Imagine someone saying that Dr. Martin Luther King Jr. was his favorite philosopher, and then watching that person unilaterally launch a war that would kill scores of thousands of people and consume hundreds of billions of dollars that could have been used to cure preventable disease abroad, insure the uninsured, and lift millions of unemployed out of poverty. The sad truth of our American life today is that everyone recognizes that Dr. King stood for non-violence, but the words of Jesus--"love your enemies"--are largely forgotten by the powerful among us. How indebted we are today for the message of Dr. King, who attributed his single-mindedness to his discipleship for Christ. May the same be true for us as we fight to prevent the next war being planned by our current government, as documented in a new story published this week by Seymour Hersh in the New Yorker magazine (http://www.newyorker.com/fact/content/?050124fa_fact).
An editorial appearing on Martin Luther King day in the Minneapolis Star-Tribune emphasizes this message in a beautiful way (http://www.startribune.com/stories/561/5187690.html):
"I'd like somebody to mention that day that Martin Luther King Jr. tried to give his life serving others. I'd like for somebody to say that day that Martin Luther King tried to love somebody. I want you to say that day that I tried to be right on the war question.... I want you to say that I did try to feed the hungry. And I want you to be able to say that day that I did try in my life to clothe those who were naked. I want you to say on that day that I did try in my life to visit those who were in prison. I want you to say that I tried to love and serve humanity...."
From the Rev. Martin Luther King's sermon, "The Drum Major Instinct," originally delivered Feb. 4, 1968
With programs, services and marches today, this nation honors the Rev. Martin Luther King Jr. primarily as one of America's greatest civil and human rights leaders. His "I have a dream" and "content of character, not color of skin" remarks will be oft-repeated as reminders of the kind of America we still strive to be.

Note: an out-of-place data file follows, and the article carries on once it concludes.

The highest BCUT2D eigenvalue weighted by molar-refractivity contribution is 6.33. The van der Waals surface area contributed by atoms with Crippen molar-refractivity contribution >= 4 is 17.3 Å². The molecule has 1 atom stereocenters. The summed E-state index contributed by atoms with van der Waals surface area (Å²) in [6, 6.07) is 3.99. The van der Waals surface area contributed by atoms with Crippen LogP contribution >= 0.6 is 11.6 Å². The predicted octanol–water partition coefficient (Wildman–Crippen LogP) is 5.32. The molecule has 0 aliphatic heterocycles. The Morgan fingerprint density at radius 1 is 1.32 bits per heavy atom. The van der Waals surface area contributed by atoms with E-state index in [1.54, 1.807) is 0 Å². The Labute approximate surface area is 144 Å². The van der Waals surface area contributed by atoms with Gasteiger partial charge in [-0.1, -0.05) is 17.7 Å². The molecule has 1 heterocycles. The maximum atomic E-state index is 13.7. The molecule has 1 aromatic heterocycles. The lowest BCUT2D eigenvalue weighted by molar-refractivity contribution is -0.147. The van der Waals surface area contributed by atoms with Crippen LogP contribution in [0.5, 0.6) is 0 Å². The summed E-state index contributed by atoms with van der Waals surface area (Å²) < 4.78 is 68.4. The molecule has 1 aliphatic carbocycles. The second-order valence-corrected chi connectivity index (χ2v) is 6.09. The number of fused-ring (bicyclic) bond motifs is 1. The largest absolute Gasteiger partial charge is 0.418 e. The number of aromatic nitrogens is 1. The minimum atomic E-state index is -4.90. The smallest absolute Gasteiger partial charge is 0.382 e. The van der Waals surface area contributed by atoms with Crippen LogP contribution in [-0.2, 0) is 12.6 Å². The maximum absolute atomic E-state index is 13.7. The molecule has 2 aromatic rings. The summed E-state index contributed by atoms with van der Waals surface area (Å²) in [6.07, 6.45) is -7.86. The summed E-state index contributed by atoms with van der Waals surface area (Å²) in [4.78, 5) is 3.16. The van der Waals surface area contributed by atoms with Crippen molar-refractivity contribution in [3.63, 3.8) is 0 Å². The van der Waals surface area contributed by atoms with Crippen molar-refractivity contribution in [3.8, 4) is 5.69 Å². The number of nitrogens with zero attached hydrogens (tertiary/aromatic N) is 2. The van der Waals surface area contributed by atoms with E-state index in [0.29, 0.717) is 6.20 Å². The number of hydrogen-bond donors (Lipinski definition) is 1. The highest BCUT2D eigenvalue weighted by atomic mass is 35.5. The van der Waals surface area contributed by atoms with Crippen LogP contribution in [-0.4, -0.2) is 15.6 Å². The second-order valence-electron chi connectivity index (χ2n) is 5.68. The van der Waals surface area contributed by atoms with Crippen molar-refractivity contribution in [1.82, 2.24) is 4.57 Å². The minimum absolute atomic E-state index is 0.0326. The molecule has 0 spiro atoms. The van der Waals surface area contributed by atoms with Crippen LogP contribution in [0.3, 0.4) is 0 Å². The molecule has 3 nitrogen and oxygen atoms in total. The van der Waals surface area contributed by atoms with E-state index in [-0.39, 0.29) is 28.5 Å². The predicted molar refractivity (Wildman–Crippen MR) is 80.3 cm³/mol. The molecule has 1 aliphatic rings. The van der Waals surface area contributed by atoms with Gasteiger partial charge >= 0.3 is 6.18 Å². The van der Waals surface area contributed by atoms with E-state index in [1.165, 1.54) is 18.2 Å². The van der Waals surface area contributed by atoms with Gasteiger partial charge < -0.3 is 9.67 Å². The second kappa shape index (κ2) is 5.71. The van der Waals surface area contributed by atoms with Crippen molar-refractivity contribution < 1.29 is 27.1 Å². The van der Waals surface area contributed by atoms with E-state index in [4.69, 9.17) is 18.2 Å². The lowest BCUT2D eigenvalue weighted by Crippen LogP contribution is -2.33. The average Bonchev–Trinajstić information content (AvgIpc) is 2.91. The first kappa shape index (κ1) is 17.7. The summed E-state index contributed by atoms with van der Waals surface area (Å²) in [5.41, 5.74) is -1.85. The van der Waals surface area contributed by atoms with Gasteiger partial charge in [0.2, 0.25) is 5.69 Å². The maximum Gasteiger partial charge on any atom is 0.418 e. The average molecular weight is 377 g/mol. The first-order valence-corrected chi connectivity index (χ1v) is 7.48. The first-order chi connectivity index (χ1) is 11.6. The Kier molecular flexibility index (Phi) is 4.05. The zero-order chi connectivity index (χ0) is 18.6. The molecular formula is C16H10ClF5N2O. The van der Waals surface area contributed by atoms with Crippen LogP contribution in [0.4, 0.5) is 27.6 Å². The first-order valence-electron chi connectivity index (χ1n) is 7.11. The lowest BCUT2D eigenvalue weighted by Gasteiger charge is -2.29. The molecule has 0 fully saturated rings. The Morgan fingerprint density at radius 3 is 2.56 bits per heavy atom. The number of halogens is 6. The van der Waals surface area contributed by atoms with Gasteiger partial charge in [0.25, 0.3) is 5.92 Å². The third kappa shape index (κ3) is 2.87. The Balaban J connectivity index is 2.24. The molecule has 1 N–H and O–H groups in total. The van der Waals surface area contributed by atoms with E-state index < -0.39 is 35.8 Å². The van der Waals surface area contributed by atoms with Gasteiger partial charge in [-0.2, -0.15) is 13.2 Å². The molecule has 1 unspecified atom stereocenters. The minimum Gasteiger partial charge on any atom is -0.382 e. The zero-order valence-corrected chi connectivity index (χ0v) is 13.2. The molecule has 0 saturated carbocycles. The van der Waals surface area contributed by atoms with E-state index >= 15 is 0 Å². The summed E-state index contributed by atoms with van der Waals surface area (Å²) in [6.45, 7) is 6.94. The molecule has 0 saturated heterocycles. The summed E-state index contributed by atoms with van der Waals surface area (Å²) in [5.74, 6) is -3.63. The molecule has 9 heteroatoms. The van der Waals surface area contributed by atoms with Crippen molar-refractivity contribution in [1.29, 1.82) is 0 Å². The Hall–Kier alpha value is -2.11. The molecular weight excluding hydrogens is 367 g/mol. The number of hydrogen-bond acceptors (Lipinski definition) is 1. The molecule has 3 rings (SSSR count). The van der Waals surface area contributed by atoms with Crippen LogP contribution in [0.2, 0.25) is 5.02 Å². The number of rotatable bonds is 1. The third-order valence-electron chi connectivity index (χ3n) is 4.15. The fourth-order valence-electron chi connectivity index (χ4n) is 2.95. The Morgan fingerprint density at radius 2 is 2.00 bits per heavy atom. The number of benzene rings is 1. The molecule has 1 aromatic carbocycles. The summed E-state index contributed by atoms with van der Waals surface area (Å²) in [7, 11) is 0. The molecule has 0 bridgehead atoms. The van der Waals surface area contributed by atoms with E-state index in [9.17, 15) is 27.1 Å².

Yet as this country remains engaged in a questionable war in Iraq, it seems fitting to also remember King the antiwar activist -- one of the first national leaders to courageously speak out against the war in Vietnam. Surely, if King were alive today to celebrate what would have been his 76th birthday, he would make the same arguments against the Middle Eastern conflict that has taken thousands of Iraqi and American lives.
During the last years of his life, King was a strident opponent of American militarism and once said that "the greatest purveyor of violence in the world today is my own government." He also said that a nation that continues to "spend more money on military defense than on programs of social uplift is approaching spiritual doom."
Although President Bush is a born-again Christian and advocates "faith-based" social programs, he still plunged headlong into an unjustified (and many argue immoral) war. Bush's government can find billions to wage armed conflict, but can't find a way to fully fund special education or its own ambitious K-12 education plan. And now it is trying to weasel out of the federal commitment to a Social Security safety net for elderly citizens.
King, and other peace activists of his time, would lament that the lessons of the Vietnam War and of the war on poverty have fallen on deaf contemporary federal ears.
So today as we remember King, celebrate his life, work and the progress made based on his efforts, consider what remains to be done on his goals of eliminating racism, poverty, hunger, unfair incarceration, discrimination and inequities in education, housing and employment.
And don't forget his dedication to peace. On that topic his words of several decades ago ring true today: "Through violence you may murder the hater, but you do not murder hate."